There are many employees with a colleague named Sara. But if SARA stands for Social & Autonomous Robotic Health Assistant, that’s probably not a colleague you are used to. SARA is the ‘robot care colleague’ that the Eindhoven-based company Bright Cape has developed. The project is part of a European EIT Digital Innovation Consortium and is intended to reduce the workload in healthcare and to guarantee the quality of care in general.

The SARA robots can interact with patients, like reading stories, showing videos, playing word games or reciting music. They can also offer basic fitness training. SARA already works in two Dutch healthcare institutions: Care group Elde Maasduinen and TanteLouise in Bergen op Zoom. The results so far are so encouraging that SARA is continuing as a start-up, says EIT Digital.

“The ageing of the population is presenting European society with challenges,” says Emmy Rintjema, SARA activity leader within Bright Cape. “The number of elderly people and the number of people with chronic diseases is increasing, while at the same time care institutions and hospitals are struggling with staff shortages and heavy workloads. In these situations, it is necessary not to work harder and harder, but to work smarter.”

EIT Digital

This year’s SARA was developed as an EIT Digital innovation activity within a consortium of EIT Digital. Next to Bright Cape from the Netherlands, also Forum Virium Helsinki and GIM Robotics from Finland, and Curamatik en de Technische Universität Berlin from Germany are part of it. In 2020, SARA will continue as start-up SARA, a spin-off from Bright Cape that also leads the consortium. “We believe that robots can make a major contribution to healthcare. They can work together with healthcare professionals and thus reduce the workload,” says Rintjema.

Read more about the robot’s new role in society

Pilot

That this actually has results, is demonstrated by a pilot project at the Elde Maasduinen Care Group and at a nursing home in Finland, which are involved in SARA development as test locations. “SARA is still in a prototype version that we are fine-tuning together with residential care centres. We mimic the work of a healthcare professional and test the functionalities.”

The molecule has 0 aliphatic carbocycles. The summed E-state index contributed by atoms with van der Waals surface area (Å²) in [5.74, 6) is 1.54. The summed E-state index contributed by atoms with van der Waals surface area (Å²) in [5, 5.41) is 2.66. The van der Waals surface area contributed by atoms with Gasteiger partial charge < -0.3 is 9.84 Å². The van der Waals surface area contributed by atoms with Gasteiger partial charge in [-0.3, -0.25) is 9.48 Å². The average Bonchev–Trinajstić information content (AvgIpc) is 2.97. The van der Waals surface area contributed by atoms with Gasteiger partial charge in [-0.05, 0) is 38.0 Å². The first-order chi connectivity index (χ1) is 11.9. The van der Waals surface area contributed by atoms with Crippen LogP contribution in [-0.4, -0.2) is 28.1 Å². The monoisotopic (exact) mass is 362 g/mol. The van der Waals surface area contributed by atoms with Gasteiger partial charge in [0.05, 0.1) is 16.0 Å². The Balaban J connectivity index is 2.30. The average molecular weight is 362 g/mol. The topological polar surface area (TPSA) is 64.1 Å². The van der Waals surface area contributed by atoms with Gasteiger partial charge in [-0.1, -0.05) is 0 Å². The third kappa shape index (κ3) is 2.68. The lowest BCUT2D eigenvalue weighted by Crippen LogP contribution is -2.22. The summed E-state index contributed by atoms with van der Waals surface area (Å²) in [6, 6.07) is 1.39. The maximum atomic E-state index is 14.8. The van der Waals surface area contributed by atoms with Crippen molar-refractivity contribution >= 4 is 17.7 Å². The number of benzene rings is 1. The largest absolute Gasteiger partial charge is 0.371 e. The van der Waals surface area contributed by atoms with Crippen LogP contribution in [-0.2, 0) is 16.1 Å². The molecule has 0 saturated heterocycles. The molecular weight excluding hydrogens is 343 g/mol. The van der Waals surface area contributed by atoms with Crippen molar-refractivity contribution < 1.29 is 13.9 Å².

The results of the pilot are positive, says Rintjema. “Employees experience that SARA can indeed reduce their workload.” Healthcare professionals put SARA to work for residents so that they have their hands free to help other residents.

Dementia

SARA © Bright Cape

According to Rintjema, the most important lesson is that the system can be an addition to care for the elderly and especially for people with dementia. “Mental and physical stimulation has a positive effect on slowing down the disease process of dementia.”

The concept of robots in the healthcare sector is not new. Most of these robots are unable to function independently. According to the makers, the SARA robot can act largely autonomously. “Thanks to the SARA Home system, healthcare professionals can, for example, upload the input of a healthcare plan from the patient file to SARA. In this way, SARA knows that one patient prefers to hear stories and another patient needs musical stimulation. Healthcare professionals can add activities to this.”

According to Bright Cape, SARA can be set up differently for each residential care centre. “SARA can also ask a patient how things are going and give feedback to healthcare professionals. They can then act immediately if SARA receives a signal that someone is experiencing more pain than usual.”

Ambition

SARA focuses primarily on the Dutch healthcare market. There are plans for English, German and Finnish SARA sisters. The focus of SARA is now mainly on care for the elderly. This could be extended to hospital care in the future. For the time being, the development focuses on perfecting SARA, says the project leader. “We want to improve the interaction and we want to investigate whether and how we can make SARA move independently.”